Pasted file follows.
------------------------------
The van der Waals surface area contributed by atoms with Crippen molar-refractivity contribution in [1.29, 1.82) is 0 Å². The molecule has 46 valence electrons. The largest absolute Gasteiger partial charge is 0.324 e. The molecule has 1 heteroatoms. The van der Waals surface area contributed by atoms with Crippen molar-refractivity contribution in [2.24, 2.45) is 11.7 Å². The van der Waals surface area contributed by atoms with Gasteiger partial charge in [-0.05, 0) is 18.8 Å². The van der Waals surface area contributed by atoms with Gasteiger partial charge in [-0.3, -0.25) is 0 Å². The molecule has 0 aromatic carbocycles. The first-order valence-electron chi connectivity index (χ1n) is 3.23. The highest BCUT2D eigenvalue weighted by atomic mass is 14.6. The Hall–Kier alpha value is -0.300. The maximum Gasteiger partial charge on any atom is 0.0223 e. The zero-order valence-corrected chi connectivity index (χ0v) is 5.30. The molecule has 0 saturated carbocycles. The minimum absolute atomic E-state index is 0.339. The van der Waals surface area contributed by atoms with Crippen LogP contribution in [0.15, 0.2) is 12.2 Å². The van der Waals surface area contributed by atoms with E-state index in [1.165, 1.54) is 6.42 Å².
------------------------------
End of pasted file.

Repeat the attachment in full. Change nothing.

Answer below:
The van der Waals surface area contributed by atoms with Crippen molar-refractivity contribution in [1.29, 1.82) is 0 Å². The molecule has 46 valence electrons. The largest absolute Gasteiger partial charge is 0.324 e. The molecule has 1 heteroatoms. The van der Waals surface area contributed by atoms with Crippen molar-refractivity contribution in [2.24, 2.45) is 11.7 Å². The van der Waals surface area contributed by atoms with Gasteiger partial charge in [-0.05, 0) is 18.8 Å². The van der Waals surface area contributed by atoms with Gasteiger partial charge in [-0.3, -0.25) is 0 Å². The molecule has 0 aromatic carbocycles. The first-order valence-electron chi connectivity index (χ1n) is 3.23. The highest BCUT2D eigenvalue weighted by atomic mass is 14.6. The Hall–Kier alpha value is -0.300. The maximum Gasteiger partial charge on any atom is 0.0223 e. The zero-order valence-corrected chi connectivity index (χ0v) is 5.30. The molecule has 0 saturated carbocycles. The minimum absolute atomic E-state index is 0.339. The van der Waals surface area contributed by atoms with Crippen LogP contribution in [0.15, 0.2) is 12.2 Å². The van der Waals surface area contributed by atoms with E-state index in [1.165, 1.54) is 6.42 Å².